Parasite alert: what to do?
If you notice your dog has fleas or ticks, contact your veterinarian as soon as possible. You can ask for two types of medication, Trifexis or Simparica Trio, which are often used to treat flea and tick infestations. Both of them kill fleas and ticks fast and protect your dog from infestations for some time.
You should also ask your vet for advice regarding other products suitable for your fluffy friend. Always pick high-quality products to avoid dangerous side effects, and stick to dog products if you’re treating a dog.
In case the fleas heavily infested other areas in your house, use aerosol sprays, bug bombs, or foggers. However, these chemicals are dangerous, so use them as a last resort, and always evacuate your pets and family members during the whole process for about 3-6 hours.
When it comes to ticks, you need to remove them quickly and efficiently. Make sure you don’t leave the tick’s head inside the skin. Otherwise, it can cause infections later on. To remove the tick, take a pair of tweezers and grasp the tick very close to the skin. Pull its body away with a steady motion but avoid crushing it to prevent infection, and dispose of it. After the removal, apply a fine amount of triple antibiotic ointment, or clean your dog’s skin with gentle soap and warm water. However, if you’re not comfortable doing it on your own, take your dog to a vet.
How can you protect your dog from parasite infestations?
Once you get rid of that nasty problem, you’ll have to put effort into preventative measures. Most importantly, make sure you establish a good, healthy hygiene routine your dog is going to get used to and like. Start bathing your dog regularly using dedicated dog shampoos. Groom your pup often, especially after a walk, and make sure you inspect the ears, tail, and paws.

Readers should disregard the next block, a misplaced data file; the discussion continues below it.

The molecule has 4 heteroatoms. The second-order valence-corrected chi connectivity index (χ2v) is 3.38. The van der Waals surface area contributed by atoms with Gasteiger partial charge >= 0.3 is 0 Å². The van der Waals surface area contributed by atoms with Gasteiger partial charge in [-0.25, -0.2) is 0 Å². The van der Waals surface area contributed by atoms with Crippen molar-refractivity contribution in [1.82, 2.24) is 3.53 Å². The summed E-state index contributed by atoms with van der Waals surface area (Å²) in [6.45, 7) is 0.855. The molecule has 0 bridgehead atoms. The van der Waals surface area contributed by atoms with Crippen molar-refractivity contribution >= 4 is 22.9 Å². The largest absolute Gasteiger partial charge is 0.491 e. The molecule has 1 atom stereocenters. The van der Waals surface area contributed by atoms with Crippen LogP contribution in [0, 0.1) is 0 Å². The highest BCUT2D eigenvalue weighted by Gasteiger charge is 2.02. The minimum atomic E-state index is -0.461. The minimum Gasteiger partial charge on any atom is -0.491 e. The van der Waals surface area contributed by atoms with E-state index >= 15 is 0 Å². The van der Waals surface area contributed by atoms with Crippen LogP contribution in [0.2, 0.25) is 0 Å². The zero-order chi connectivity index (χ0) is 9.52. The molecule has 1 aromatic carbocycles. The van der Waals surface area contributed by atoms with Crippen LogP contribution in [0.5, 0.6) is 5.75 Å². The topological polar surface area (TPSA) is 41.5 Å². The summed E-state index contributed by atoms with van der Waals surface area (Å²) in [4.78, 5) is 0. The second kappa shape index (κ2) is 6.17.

If you’d like, you can buy your dog a flea and tick collar, but don’t force your pet to wear it if they clearly signal their reluctance! Also, don’t forget about nutrition! If you want your dog to be happy and stay in good health, invest in high-quality dog food, and make sure your four-legged friend has a well-balanced diet.
Additionally, don’t forget about your pets’ favorite places, furniture, and the toys they like to play. Don’t wait until these objects get smelly or dirty – wash them regularly! Remember to keep clean all the areas your dog likes to spend time in, as well as playthings, bowls, dog beds, blankets, and other accessories. This way, you’ll quickly notice if something’s wrong with your pup and find out whether or not you should reach out for professional help.
Whenever you notice your dog has fleas or ticks, you need to act fast.
Get your pet proper medication and go to a doctor yourself if you notice flea or tick bites on your body.
Don’t forget to treat the areas that make it possible for those bloodsucking parasites to cohabit and multiply: your home and your yard if you have one.
Attack the problem from all directions and apply preventative measures to get rid of fleas and ticks for good.
Julia Łysakowska is author and co-author of several pet blogs all around the globe. When she’s not writing, she enjoys playing with her cat and dog, Noodle and Twinkles (best dry dog food detector). She’s an animal lover and a traveler, helping other pet owners to discover what’s best for their fluffy friends.